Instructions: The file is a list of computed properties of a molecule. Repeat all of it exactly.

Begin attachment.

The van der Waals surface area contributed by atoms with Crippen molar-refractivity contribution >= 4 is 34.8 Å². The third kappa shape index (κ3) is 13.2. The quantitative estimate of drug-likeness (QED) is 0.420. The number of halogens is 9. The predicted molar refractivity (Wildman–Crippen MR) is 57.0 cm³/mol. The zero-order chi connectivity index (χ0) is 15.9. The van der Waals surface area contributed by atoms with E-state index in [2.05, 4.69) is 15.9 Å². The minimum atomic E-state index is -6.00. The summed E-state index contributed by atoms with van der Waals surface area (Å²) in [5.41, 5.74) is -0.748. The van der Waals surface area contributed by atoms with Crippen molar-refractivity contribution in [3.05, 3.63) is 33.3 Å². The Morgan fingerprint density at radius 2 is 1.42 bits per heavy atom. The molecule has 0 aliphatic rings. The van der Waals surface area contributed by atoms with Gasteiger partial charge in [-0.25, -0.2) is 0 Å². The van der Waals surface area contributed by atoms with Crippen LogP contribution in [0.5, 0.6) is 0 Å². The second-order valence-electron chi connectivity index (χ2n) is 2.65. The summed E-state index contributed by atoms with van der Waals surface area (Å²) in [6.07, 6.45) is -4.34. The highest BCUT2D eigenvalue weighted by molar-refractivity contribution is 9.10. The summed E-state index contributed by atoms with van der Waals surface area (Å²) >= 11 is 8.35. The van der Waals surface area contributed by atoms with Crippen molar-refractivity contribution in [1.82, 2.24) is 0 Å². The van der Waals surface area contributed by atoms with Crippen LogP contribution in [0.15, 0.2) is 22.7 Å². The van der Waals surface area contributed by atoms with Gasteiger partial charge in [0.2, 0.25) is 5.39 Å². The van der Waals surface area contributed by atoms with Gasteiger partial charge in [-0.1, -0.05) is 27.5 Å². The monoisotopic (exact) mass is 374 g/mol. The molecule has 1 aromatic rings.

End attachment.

The van der Waals surface area contributed by atoms with Crippen molar-refractivity contribution >= 4 is 34.8 Å². The third kappa shape index (κ3) is 13.2. The quantitative estimate of drug-likeness (QED) is 0.420. The number of halogens is 9. The predicted molar refractivity (Wildman–Crippen MR) is 57.0 cm³/mol. The zero-order chi connectivity index (χ0) is 15.9. The van der Waals surface area contributed by atoms with E-state index in [2.05, 4.69) is 15.9 Å². The minimum atomic E-state index is -6.00. The summed E-state index contributed by atoms with van der Waals surface area (Å²) in [5.41, 5.74) is -0.748. The van der Waals surface area contributed by atoms with Crippen molar-refractivity contribution in [3.05, 3.63) is 33.3 Å². The Morgan fingerprint density at radius 2 is 1.42 bits per heavy atom. The molecule has 0 aliphatic rings. The van der Waals surface area contributed by atoms with Gasteiger partial charge in [-0.25, -0.2) is 0 Å². The van der Waals surface area contributed by atoms with Crippen LogP contribution in [0.5, 0.6) is 0 Å². The second-order valence-electron chi connectivity index (χ2n) is 2.65. The summed E-state index contributed by atoms with van der Waals surface area (Å²) in [6.07, 6.45) is -4.34. The highest BCUT2D eigenvalue weighted by molar-refractivity contribution is 9.10. The summed E-state index contributed by atoms with van der Waals surface area (Å²) >= 11 is 8.35. The van der Waals surface area contributed by atoms with Crippen molar-refractivity contribution in [1.82, 2.24) is 0 Å². The van der Waals surface area contributed by atoms with Crippen LogP contribution in [0.15, 0.2) is 22.7 Å². The van der Waals surface area contributed by atoms with Gasteiger partial charge in [0.2, 0.25) is 5.39 Å². The van der Waals surface area contributed by atoms with Gasteiger partial charge in [-0.1, -0.05) is 27.5 Å². The monoisotopic (exact) mass is 374 g/mol. The molecule has 1 aromatic rings.